1. A rubbing away or wearing down by friction.
a. A gradual reduction in number or strength because of stress or military action.
b. A gradual reduction in personnel or membership because of resignation, retirement, or death, often viewed in contrast to reduction from layoffs.
3. Roman Catholic Church Repentance for sin motivated by fear of punishment rather than by love of God.
[Middle English attricioun, regret, breaking, from Old French attrition, abrasion, from Late Latin attrītiō, attrītiōn-, act of rubbing against, from Latin attrītus, past participle of atterere, to rub against : ad-, against; see AD- + terere, to rub; see terə-1 in the Appendix of Indo-European roots.]
The American Heritage® Dictionary of the English Language, Fifth Edition copyright ©2018 by Houghton Mifflin Harcourt Publishing Company. All rights reserved.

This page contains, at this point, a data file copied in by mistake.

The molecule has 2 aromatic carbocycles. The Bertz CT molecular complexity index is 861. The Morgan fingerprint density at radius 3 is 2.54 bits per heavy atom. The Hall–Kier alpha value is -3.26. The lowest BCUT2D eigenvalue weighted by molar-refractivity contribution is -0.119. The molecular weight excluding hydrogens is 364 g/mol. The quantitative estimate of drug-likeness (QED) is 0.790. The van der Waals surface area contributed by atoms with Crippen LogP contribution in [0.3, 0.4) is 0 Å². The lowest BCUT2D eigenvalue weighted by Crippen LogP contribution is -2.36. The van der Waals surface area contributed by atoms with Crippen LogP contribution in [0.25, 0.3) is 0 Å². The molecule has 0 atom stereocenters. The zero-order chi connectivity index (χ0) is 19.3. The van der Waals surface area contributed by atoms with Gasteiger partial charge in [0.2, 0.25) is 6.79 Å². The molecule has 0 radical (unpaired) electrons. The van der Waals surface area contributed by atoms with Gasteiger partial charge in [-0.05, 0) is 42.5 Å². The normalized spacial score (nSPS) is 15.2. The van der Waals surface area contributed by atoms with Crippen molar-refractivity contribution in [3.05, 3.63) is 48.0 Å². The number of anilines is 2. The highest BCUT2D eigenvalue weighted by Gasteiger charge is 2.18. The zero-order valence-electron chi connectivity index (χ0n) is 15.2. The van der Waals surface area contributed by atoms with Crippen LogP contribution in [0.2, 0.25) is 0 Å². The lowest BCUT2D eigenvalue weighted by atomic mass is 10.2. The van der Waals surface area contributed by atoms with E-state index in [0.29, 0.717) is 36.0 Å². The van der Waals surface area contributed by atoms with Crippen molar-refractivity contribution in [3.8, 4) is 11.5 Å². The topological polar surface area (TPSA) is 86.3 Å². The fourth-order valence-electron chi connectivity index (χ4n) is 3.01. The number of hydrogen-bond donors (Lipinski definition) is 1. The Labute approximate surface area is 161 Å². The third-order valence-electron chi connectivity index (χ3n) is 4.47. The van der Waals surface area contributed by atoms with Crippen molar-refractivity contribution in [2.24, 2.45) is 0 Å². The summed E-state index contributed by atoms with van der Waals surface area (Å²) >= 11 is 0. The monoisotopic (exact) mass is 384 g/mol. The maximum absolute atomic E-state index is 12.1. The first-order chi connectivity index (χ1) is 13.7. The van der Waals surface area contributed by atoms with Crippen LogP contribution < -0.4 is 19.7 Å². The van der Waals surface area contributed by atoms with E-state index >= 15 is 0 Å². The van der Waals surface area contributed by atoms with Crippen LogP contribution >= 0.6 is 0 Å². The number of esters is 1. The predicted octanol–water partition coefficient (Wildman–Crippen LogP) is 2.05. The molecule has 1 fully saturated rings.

Indo-European & Semitic Roots Appendices
Thousands of entries in the dictionary include etymologies that trace their origins back to reconstructed proto-languages. You can obtain more information about these forms in our online appendices:
The Indo-European appendix covers nearly half of the Indo-European roots that have left their mark on English words. A more complete treatment of Indo-European roots and the English words derived from them is available in our Dictionary of Indo-European Roots.